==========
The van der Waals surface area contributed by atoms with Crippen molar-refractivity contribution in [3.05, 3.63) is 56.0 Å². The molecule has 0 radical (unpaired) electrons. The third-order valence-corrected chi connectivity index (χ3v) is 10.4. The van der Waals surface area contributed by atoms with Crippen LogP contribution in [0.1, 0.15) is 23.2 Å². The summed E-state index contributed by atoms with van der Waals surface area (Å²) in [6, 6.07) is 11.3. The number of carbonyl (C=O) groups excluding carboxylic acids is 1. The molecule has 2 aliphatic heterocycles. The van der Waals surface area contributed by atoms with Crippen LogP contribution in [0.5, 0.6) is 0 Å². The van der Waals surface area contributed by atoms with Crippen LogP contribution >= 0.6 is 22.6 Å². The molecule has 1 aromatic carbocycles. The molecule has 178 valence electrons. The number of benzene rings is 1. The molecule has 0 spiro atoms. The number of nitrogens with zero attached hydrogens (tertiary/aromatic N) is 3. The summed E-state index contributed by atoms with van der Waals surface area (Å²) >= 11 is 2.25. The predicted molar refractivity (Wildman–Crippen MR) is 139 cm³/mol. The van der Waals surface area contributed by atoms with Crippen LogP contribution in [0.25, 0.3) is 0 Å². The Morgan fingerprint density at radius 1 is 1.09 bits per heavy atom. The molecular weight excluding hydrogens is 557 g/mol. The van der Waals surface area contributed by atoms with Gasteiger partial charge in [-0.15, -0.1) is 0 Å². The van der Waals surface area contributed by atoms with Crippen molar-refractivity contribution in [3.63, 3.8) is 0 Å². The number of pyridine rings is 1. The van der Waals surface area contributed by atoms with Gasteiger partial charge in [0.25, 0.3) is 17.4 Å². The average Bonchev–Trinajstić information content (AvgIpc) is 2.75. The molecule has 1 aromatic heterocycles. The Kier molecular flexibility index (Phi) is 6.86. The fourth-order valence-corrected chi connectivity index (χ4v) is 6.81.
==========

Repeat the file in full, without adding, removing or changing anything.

The van der Waals surface area contributed by atoms with Crippen molar-refractivity contribution in [3.05, 3.63) is 56.0 Å². The molecule has 0 radical (unpaired) electrons. The third-order valence-corrected chi connectivity index (χ3v) is 10.4. The van der Waals surface area contributed by atoms with Crippen LogP contribution in [0.1, 0.15) is 23.2 Å². The summed E-state index contributed by atoms with van der Waals surface area (Å²) in [6, 6.07) is 11.3. The number of carbonyl (C=O) groups excluding carboxylic acids is 1. The molecule has 2 aliphatic heterocycles. The van der Waals surface area contributed by atoms with Crippen LogP contribution in [0.5, 0.6) is 0 Å². The van der Waals surface area contributed by atoms with Crippen LogP contribution >= 0.6 is 22.6 Å². The molecule has 1 aromatic carbocycles. The molecule has 178 valence electrons. The number of benzene rings is 1. The molecule has 0 spiro atoms. The number of nitrogens with zero attached hydrogens (tertiary/aromatic N) is 3. The summed E-state index contributed by atoms with van der Waals surface area (Å²) >= 11 is 2.25. The predicted molar refractivity (Wildman–Crippen MR) is 139 cm³/mol. The van der Waals surface area contributed by atoms with Crippen LogP contribution in [0.25, 0.3) is 0 Å². The Morgan fingerprint density at radius 1 is 1.09 bits per heavy atom. The molecular weight excluding hydrogens is 557 g/mol. The van der Waals surface area contributed by atoms with Gasteiger partial charge in [-0.15, -0.1) is 0 Å². The van der Waals surface area contributed by atoms with Crippen molar-refractivity contribution in [3.63, 3.8) is 0 Å². The number of pyridine rings is 1. The van der Waals surface area contributed by atoms with Gasteiger partial charge in [0.25, 0.3) is 17.4 Å². The average Bonchev–Trinajstić information content (AvgIpc) is 2.75. The molecule has 1 aromatic heterocycles. The Kier molecular flexibility index (Phi) is 6.86. The fourth-order valence-corrected chi connectivity index (χ4v) is 6.81.